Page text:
July 2012
Communications: Tried, True, & New

The Promised Land?

So when they came to the edge of the Promised Land Moses sent out scouts. But they returned declaring, “We can’t go there: There’re sneaky Trojans and slithering scams and even monsters that sneak up and snatch away your identity!”

Or maybe it happened this way: The scouts came back and reported that there was enough rich land there for everyone—just for the taking. Yes, there were dangers but the benefits appeared greater. They called the place “Internet.”

Both attitudes toward the Internet are often found in one church and can make it difficult for churches to decide what to do about this new frontier in communications. When asked to write this article I went straight to my Facebook “colleagues”—a group of people dedicated to the ministry of the small church. Our group is a mix of people who play various roles in that ministry and bring to the group a broad range of experience and knowledge. I asked them how their churches were using (or not) newer media: What channels of communication do their churches use to communicate within the congregation and with their larger community? This article is an effort to tag some kind of summary to a conversation that continues online past its publication date.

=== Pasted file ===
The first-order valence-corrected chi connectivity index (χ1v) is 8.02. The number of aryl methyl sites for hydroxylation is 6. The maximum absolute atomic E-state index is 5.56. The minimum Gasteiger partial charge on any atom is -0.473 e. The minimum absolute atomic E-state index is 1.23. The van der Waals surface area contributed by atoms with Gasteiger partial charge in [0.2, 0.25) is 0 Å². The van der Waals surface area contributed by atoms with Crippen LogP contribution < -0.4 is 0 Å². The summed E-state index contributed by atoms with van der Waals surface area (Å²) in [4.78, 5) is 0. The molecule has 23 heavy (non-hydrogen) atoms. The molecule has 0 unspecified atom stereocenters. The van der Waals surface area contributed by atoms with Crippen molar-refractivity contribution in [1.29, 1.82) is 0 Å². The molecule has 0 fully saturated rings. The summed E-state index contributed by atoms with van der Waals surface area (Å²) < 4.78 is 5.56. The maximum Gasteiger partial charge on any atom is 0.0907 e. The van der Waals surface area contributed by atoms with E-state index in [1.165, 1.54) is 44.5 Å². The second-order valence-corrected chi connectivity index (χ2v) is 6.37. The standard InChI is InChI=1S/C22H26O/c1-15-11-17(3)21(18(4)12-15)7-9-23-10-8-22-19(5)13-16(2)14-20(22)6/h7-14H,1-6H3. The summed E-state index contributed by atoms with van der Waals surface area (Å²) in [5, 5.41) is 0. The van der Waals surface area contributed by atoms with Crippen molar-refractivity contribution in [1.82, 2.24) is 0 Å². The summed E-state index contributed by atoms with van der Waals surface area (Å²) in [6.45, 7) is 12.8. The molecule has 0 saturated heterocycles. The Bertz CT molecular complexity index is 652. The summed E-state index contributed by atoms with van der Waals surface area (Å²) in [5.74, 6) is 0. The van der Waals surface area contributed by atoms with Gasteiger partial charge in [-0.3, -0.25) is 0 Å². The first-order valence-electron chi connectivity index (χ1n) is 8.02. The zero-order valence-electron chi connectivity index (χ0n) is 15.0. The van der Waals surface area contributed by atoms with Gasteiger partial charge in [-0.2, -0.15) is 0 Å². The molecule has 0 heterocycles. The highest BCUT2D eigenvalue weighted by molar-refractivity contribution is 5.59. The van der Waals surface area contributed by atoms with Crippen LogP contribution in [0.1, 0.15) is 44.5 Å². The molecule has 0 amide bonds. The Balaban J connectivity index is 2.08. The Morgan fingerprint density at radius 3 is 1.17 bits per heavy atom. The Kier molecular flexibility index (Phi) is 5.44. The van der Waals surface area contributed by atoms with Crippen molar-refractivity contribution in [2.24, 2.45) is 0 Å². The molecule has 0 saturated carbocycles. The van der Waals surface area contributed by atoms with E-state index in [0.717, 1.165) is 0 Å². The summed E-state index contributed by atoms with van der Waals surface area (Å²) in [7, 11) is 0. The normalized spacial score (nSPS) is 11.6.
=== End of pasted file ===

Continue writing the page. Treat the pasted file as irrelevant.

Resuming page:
Some people in our congregations have heard the frightening stories or are intimidated by the technology. Many don’t use e-mail or even have a message recorder on their phones. At the same time others are twittering—eagerly awaiting the next technological innovation. These differences can make communications complicated and even burdensome. 

Our movement forward, then, is awkward and slow. In order to convey a single message our churches will make Sunday announcements, send e-mails, post notes on Facebook, print notices to send via regular mail and make phone calls. It’s just for this “transitional period,” we tell ourselves. Admittedly, sometimes our Facebook group becomes an outlet for bemoaning our difficulties, but such a string always recovers through a helpful response that pushes the conversation in a positive direction. Group members might offer ideas for helping people befriend newer communication channels. One suggestion was to offer “teasers” whenever the church gathers, such as projecting on a screen the church’s web site or Facebook page. Or making up a game, such as having people pose questions while someone on a computer demonstrates how quickly one can find possible answers. Many small opportunities abound to entice and encourage the more reluctant to venture into the new territory. 

Older communication media can still be effective. Newspaper advertising remains a good option. In small towns, where everyone reads the paper from front to back, it can be a very effective way to be in the public eye. Newspapers often offer package deals which make advertising less expensive than individual ads. In addition, most newspapers are now online and post ads with links to a church’s web site and Facebook page. 

So there we are, back to the Internet. Unavoidable and essential if one’s church is going to have any kind of visibility in today’s world. At some level the web site now replaces the red doors as entrance to our churches.